E-cigarette sales are rising and they may not be as effective for quitting smoking as marketers make them out to be.
E-cig sales continue to soar in the United States. This emerging product category has made a big impact in a relatively short time, and e-cig sales show no signs of slowing down anytime soon. Unfortunately, there are plenty of downsides associated with growing e-cigarette sales, including poisoning cases involving young children. As this market is so young and is growing so quickly, there is still a lot to be learned about the harms that are possible and what can be done to limit the potential damage.
Looking at the sales numbers for e-cigarettes makes it obvious that these products have become incredibly popular across the country. As of January 2020, sales in this category were registering at 15.5 million. Just a couple of years later, in December 2022, those numbers were up to 22.7 million. This marks a sharp incline in the number of e-cig products being used, which is bad news for public health as a whole.
Despite the marketing angle that e-cigarettes are not as harmful as traditional cigarettes, and may be helpful in the quitting process, researchers say this likely is not the case. The long-term impact of using these products remains relatively unclear at this point, so anyone choosing to use them with the limited information available is taking a risk with their health as a result. If an individual was able to quit traditional cigarettes using this option and also kick their e-cig habit, that’s great, but that’s best case scenario.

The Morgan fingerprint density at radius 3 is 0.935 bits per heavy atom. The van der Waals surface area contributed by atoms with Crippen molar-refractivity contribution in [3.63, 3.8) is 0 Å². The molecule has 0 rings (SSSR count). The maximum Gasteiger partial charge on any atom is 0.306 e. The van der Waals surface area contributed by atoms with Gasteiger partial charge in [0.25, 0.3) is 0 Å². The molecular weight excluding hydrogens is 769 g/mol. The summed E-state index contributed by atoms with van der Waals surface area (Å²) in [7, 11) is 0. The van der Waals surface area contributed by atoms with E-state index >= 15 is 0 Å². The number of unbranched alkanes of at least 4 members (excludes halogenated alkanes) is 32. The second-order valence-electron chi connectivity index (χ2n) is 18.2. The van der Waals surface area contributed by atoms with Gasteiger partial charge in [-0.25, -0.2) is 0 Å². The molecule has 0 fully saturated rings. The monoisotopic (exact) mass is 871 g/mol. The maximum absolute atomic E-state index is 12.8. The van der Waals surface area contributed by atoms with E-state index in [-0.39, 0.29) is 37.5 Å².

Beyond the health risk to the user, there is also the potential for poisoning if young children get their hands on an e-cigarette product and manage to ingest the liquid directly. In fact, these kinds of calls are already coming into poison control centers and being dispatched out to emergency responders across the country, and such calls have doubled along with the rising popularity of these products. It seems certain that as popularity and availability go up, so too will the number of poisoning cases that threaten the health of young people.
Adding to the concern around e-cigarettes is the issue of uncertainty regarding the contents of the liquids that they use. If someone is trying to quit nicotine, for example, they might turn to e-cigarettes as a solution – only to find that the e-cig liquid they use actually contains nicotine despite being marketed otherwise. In an industry that has quickly risen to prominence, quality control might not be quite what it should be, and consumers could be at risk as a result.
Positioning e-cigarettes as a healthier alternative to traditional nicotine cigarettes can be misleading. After all, “healthier” doesn’t mean “healthy,” and there could still be plenty of negative health impacts to come down the line. Nicotine, the addictive additive, for one, makes users hooked on e-cigs just the same. When those potential health risks are added to the issue of poisoning in young children, burns for users, and other problems, avoiding e-cigarette usage seems like the optima approach for most individuals.